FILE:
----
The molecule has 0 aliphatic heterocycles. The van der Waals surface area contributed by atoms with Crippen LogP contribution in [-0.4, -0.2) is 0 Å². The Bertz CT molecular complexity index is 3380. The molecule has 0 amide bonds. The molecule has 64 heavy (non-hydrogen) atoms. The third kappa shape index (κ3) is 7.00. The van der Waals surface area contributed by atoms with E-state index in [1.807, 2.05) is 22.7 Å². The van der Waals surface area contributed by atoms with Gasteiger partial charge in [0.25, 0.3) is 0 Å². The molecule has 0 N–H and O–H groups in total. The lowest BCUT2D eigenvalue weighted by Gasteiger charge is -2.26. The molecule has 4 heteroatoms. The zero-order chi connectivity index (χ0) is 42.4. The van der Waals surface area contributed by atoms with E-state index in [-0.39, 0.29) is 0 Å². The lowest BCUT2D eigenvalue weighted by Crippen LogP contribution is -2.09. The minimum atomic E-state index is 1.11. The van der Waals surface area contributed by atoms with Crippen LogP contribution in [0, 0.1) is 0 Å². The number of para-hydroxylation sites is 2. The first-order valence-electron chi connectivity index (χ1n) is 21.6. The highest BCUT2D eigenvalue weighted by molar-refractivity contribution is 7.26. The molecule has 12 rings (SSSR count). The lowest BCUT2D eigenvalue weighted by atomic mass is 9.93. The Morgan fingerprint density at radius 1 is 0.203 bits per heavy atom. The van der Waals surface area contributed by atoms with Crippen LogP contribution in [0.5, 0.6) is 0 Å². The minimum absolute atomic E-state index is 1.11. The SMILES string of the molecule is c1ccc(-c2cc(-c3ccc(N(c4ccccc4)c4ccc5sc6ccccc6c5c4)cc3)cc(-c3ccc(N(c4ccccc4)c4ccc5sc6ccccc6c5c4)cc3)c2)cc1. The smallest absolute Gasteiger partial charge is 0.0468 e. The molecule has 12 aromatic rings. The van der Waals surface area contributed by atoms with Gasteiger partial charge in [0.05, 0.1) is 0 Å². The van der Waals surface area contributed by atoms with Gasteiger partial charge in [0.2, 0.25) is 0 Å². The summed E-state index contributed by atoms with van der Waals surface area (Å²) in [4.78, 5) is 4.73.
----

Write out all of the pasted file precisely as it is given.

The molecule has 0 aliphatic heterocycles. The van der Waals surface area contributed by atoms with Crippen LogP contribution in [-0.4, -0.2) is 0 Å². The Bertz CT molecular complexity index is 3380. The molecule has 0 amide bonds. The molecule has 64 heavy (non-hydrogen) atoms. The third kappa shape index (κ3) is 7.00. The van der Waals surface area contributed by atoms with E-state index in [1.807, 2.05) is 22.7 Å². The van der Waals surface area contributed by atoms with Gasteiger partial charge in [0.25, 0.3) is 0 Å². The molecule has 0 N–H and O–H groups in total. The lowest BCUT2D eigenvalue weighted by Gasteiger charge is -2.26. The molecule has 4 heteroatoms. The zero-order chi connectivity index (χ0) is 42.4. The van der Waals surface area contributed by atoms with E-state index in [-0.39, 0.29) is 0 Å². The lowest BCUT2D eigenvalue weighted by Crippen LogP contribution is -2.09. The minimum atomic E-state index is 1.11. The van der Waals surface area contributed by atoms with Crippen LogP contribution in [0, 0.1) is 0 Å². The number of para-hydroxylation sites is 2. The first-order valence-electron chi connectivity index (χ1n) is 21.6. The highest BCUT2D eigenvalue weighted by molar-refractivity contribution is 7.26. The molecule has 12 rings (SSSR count). The lowest BCUT2D eigenvalue weighted by atomic mass is 9.93. The Morgan fingerprint density at radius 1 is 0.203 bits per heavy atom. The van der Waals surface area contributed by atoms with Crippen LogP contribution in [0.5, 0.6) is 0 Å². The minimum absolute atomic E-state index is 1.11. The SMILES string of the molecule is c1ccc(-c2cc(-c3ccc(N(c4ccccc4)c4ccc5sc6ccccc6c5c4)cc3)cc(-c3ccc(N(c4ccccc4)c4ccc5sc6ccccc6c5c4)cc3)c2)cc1. The smallest absolute Gasteiger partial charge is 0.0468 e. The molecule has 12 aromatic rings. The van der Waals surface area contributed by atoms with Gasteiger partial charge in [0.05, 0.1) is 0 Å². The van der Waals surface area contributed by atoms with Gasteiger partial charge in [0.2, 0.25) is 0 Å². The summed E-state index contributed by atoms with van der Waals surface area (Å²) in [4.78, 5) is 4.73.